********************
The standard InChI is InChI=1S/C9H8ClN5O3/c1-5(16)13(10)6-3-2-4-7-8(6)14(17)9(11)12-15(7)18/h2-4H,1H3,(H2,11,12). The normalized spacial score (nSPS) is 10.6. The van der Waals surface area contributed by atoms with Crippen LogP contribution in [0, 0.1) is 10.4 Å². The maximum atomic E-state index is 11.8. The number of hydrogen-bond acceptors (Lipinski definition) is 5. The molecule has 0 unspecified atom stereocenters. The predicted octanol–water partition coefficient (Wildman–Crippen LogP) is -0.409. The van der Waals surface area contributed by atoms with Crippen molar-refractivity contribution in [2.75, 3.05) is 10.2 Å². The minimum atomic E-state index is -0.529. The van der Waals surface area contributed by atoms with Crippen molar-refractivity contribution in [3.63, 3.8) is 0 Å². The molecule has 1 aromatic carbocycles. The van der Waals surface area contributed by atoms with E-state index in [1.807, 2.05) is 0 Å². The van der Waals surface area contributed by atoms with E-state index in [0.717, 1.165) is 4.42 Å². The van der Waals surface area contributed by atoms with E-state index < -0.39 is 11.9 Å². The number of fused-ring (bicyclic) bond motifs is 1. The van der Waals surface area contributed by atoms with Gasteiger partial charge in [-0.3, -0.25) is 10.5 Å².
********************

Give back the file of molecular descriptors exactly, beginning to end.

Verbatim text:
The standard InChI is InChI=1S/C9H8ClN5O3/c1-5(16)13(10)6-3-2-4-7-8(6)14(17)9(11)12-15(7)18/h2-4H,1H3,(H2,11,12). The normalized spacial score (nSPS) is 10.6. The van der Waals surface area contributed by atoms with Crippen LogP contribution in [0, 0.1) is 10.4 Å². The maximum atomic E-state index is 11.8. The number of hydrogen-bond acceptors (Lipinski definition) is 5. The molecule has 0 unspecified atom stereocenters. The predicted octanol–water partition coefficient (Wildman–Crippen LogP) is -0.409. The van der Waals surface area contributed by atoms with Crippen molar-refractivity contribution in [2.75, 3.05) is 10.2 Å². The minimum atomic E-state index is -0.529. The van der Waals surface area contributed by atoms with Crippen molar-refractivity contribution in [3.63, 3.8) is 0 Å². The molecule has 1 aromatic carbocycles. The van der Waals surface area contributed by atoms with E-state index in [1.807, 2.05) is 0 Å². The van der Waals surface area contributed by atoms with E-state index in [0.717, 1.165) is 4.42 Å². The van der Waals surface area contributed by atoms with E-state index < -0.39 is 11.9 Å². The number of fused-ring (bicyclic) bond motifs is 1. The van der Waals surface area contributed by atoms with Gasteiger partial charge in [-0.3, -0.25) is 10.5 Å².